If you think Apple's put some attention into the iPhone 5's external design, just wait until you see the improvements made when you crack it open. Teardown specialists iFixit have cracked open Apple's latest on launch day, and are impressed with what they've found.
Previous Apple devices have become infamous for their lack of repairability. From the iPhone 4S to the latest MacBook Pro with Retina display, vital components tend to be a nightmare to get to for anyone except a seasoned Apple specialist.
Not so the iPhone 5, it seems. As usual, repair site iFixit has quickly torn into the latest Apple phone on release day, and found it to be "the most repairable iPhone we've seen in a while" - since the iPhone 3GS, at least.
How so? For one thing, the teardown reveals that the iPhone 5 is opened front to back, so "replacing a cracked screen" - surely the most common problem with an iPhone - "is going to be easier than ever."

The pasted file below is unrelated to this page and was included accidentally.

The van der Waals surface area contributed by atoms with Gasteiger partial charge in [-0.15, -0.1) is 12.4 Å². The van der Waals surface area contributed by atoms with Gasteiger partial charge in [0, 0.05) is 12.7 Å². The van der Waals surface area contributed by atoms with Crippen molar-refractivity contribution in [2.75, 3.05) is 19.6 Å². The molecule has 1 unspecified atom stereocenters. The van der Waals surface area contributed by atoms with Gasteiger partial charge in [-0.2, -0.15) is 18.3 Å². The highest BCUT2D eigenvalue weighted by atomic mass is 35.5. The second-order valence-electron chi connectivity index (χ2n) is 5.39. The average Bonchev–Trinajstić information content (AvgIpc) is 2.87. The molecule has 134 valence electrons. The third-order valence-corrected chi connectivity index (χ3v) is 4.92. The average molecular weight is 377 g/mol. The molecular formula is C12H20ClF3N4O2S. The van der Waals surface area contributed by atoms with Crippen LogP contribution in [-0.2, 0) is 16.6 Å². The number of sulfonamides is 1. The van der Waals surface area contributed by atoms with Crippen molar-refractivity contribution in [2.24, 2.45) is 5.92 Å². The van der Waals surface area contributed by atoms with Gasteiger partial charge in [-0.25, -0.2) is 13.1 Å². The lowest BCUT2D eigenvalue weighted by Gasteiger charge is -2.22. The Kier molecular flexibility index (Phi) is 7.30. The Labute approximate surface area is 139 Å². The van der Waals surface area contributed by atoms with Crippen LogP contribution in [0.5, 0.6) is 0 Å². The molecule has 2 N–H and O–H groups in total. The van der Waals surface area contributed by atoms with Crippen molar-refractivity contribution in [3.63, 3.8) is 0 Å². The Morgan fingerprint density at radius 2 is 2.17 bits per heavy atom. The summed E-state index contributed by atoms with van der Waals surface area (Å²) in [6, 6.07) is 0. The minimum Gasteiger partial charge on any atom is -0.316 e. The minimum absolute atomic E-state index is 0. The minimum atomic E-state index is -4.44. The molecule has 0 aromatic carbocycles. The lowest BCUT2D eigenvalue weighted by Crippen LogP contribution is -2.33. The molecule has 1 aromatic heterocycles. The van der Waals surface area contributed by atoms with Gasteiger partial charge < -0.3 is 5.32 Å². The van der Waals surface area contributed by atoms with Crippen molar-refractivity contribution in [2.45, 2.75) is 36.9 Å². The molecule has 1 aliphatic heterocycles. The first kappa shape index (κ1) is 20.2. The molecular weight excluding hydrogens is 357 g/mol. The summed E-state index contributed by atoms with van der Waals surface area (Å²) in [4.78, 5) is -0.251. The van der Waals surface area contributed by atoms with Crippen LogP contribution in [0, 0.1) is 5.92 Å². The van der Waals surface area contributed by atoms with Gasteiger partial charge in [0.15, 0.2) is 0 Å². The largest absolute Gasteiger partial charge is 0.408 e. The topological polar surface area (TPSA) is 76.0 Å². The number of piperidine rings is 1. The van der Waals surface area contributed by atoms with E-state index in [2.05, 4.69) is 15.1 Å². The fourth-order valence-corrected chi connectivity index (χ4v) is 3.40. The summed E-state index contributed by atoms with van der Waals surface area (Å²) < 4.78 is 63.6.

Having said all that, accessing the battery is apparently "a pain." Speaking of the battery, it's found to be manufactured by Sony, and is confirmed as being "a higher voltage and slightly larger capacity than the iPhone 4S."
One component that's been a bit of a weak point for many in the past is the Home button. According to this report, the iPhone 5's main hardware control "sports an integrated metal support bracket, which we hope will greatly strengthen the oft-used switch." Not only will it be tougher, it'll also be easier to replace if it does fail at any point.
The final "repairability score" handed out to the iPhone 5 is a more than respectable seven out of ten.
So, if the worst should ever happen to your beloved new iPhone 5 (and on a two year contract that's quite possible) rest assured that the repair costs should be a little more reasonable than before. At least, if you go to an honest independent Apple repair specialist it will.